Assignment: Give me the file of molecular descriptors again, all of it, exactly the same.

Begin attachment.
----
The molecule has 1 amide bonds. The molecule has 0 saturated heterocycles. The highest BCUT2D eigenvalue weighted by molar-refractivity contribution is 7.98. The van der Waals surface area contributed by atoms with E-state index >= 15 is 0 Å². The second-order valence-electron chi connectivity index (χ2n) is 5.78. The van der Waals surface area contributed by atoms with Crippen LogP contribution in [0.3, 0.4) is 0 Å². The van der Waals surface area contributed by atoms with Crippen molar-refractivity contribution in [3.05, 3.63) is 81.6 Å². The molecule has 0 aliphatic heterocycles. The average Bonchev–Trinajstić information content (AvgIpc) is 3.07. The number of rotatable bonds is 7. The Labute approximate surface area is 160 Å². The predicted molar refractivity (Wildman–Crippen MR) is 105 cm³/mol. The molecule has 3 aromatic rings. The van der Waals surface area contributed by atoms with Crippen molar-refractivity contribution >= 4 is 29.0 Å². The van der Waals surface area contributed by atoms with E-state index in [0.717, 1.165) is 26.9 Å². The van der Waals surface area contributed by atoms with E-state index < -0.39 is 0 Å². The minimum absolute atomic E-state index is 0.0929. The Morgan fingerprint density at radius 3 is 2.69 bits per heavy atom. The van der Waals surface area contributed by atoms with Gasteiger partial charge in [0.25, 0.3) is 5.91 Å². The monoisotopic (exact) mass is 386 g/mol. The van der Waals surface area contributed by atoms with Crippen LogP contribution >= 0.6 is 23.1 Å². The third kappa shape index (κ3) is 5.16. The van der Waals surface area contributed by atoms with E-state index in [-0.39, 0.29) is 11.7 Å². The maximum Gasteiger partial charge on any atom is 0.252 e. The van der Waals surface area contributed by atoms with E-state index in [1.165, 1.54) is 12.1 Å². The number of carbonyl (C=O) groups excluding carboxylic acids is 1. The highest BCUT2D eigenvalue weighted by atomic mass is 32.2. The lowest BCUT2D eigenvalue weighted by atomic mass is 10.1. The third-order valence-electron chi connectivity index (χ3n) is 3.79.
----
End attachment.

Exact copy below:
The molecule has 1 amide bonds. The molecule has 0 saturated heterocycles. The highest BCUT2D eigenvalue weighted by molar-refractivity contribution is 7.98. The van der Waals surface area contributed by atoms with E-state index >= 15 is 0 Å². The second-order valence-electron chi connectivity index (χ2n) is 5.78. The van der Waals surface area contributed by atoms with Crippen LogP contribution in [0.3, 0.4) is 0 Å². The van der Waals surface area contributed by atoms with Crippen molar-refractivity contribution in [3.05, 3.63) is 81.6 Å². The molecule has 0 aliphatic heterocycles. The average Bonchev–Trinajstić information content (AvgIpc) is 3.07. The number of rotatable bonds is 7. The Labute approximate surface area is 160 Å². The predicted molar refractivity (Wildman–Crippen MR) is 105 cm³/mol. The molecule has 3 aromatic rings. The van der Waals surface area contributed by atoms with Crippen molar-refractivity contribution >= 4 is 29.0 Å². The van der Waals surface area contributed by atoms with E-state index in [0.717, 1.165) is 26.9 Å². The van der Waals surface area contributed by atoms with E-state index < -0.39 is 0 Å². The minimum absolute atomic E-state index is 0.0929. The Morgan fingerprint density at radius 3 is 2.69 bits per heavy atom. The van der Waals surface area contributed by atoms with Gasteiger partial charge in [0.25, 0.3) is 5.91 Å². The monoisotopic (exact) mass is 386 g/mol. The van der Waals surface area contributed by atoms with Crippen LogP contribution >= 0.6 is 23.1 Å². The third kappa shape index (κ3) is 5.16. The van der Waals surface area contributed by atoms with E-state index in [-0.39, 0.29) is 11.7 Å². The maximum Gasteiger partial charge on any atom is 0.252 e. The van der Waals surface area contributed by atoms with E-state index in [1.165, 1.54) is 12.1 Å². The number of carbonyl (C=O) groups excluding carboxylic acids is 1. The highest BCUT2D eigenvalue weighted by atomic mass is 32.2. The lowest BCUT2D eigenvalue weighted by atomic mass is 10.1. The third-order valence-electron chi connectivity index (χ3n) is 3.79.